Crude oil by rail continues to be a growing trend nationwide. The amount of oil and other "refined petroleum products" carried by trains climbed nine percent in the first seven months of this year, compared to the first seven months last year.
The U.S. Energy Information Administration lays it all out in an article published this morning, which includes this chart.
Here in California, the increase in crude-by-rail shipments puts the national numbers -- proportionally speaking -- to shame. Sixty-six percent more oil came into California by rail in the first half of this year, compared to the first half of last year, according to numbers from the California Energy Commission.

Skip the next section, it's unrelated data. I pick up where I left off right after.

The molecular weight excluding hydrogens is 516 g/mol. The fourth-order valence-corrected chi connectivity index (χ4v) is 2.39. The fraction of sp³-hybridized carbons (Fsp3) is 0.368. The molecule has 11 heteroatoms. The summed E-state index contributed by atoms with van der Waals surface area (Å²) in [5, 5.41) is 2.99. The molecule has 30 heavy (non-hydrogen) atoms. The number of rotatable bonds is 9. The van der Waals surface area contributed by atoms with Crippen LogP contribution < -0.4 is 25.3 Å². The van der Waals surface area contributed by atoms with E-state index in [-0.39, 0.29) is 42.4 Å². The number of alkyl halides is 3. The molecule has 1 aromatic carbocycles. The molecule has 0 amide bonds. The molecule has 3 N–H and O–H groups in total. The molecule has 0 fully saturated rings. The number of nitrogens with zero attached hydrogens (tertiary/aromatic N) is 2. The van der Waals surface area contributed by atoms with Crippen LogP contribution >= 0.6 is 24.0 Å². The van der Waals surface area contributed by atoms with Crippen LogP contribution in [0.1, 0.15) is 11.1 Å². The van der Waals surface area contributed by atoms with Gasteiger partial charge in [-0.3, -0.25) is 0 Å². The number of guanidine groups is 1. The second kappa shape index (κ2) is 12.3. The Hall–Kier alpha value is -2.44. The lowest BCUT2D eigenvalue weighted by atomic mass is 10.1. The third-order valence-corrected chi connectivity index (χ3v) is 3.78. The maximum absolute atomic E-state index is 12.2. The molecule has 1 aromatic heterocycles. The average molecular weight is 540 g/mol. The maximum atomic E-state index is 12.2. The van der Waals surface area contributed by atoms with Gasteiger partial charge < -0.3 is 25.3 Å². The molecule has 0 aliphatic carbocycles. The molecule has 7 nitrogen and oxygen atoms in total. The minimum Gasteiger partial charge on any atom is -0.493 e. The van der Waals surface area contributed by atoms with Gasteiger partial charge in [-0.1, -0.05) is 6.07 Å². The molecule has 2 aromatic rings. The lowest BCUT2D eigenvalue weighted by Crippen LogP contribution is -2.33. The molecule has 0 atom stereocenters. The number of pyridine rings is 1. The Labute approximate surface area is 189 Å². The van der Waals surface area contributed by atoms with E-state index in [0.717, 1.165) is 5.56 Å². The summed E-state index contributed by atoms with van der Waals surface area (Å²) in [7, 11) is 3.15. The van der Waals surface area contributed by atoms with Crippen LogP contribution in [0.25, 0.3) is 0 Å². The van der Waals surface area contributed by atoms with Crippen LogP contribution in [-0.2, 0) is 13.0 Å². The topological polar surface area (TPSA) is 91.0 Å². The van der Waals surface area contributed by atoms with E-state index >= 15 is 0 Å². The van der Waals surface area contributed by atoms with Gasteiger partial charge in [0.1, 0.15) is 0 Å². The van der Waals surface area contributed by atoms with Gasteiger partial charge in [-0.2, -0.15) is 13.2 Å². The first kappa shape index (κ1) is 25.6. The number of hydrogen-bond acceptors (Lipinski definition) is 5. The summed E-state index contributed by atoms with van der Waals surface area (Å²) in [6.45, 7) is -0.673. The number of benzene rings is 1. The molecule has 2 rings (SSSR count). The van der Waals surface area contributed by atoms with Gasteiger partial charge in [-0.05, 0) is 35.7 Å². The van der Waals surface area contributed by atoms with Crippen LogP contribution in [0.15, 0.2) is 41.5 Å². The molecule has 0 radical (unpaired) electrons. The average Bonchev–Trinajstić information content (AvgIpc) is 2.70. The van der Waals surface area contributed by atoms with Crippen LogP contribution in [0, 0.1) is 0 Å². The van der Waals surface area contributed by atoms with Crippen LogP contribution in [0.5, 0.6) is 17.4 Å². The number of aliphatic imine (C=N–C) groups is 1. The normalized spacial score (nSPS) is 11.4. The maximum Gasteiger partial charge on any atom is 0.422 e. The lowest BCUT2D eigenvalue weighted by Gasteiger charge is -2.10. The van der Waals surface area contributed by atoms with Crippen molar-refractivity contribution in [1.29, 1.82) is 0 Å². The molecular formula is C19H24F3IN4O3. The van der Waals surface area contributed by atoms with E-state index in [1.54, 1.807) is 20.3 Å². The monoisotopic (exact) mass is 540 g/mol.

(Though keep in mind, the national chart is tracking barrels per day, while the state numbers are barrels per month.)
Fiery derailments and explosions in other parts of the country have drawn attention to safety problems with the rail cars used to transport oil. Last summer in Quebec, a train carrying crude from North Dakota's Bakken formation exploded in the town of Lac-Mégantic and killed 47 people.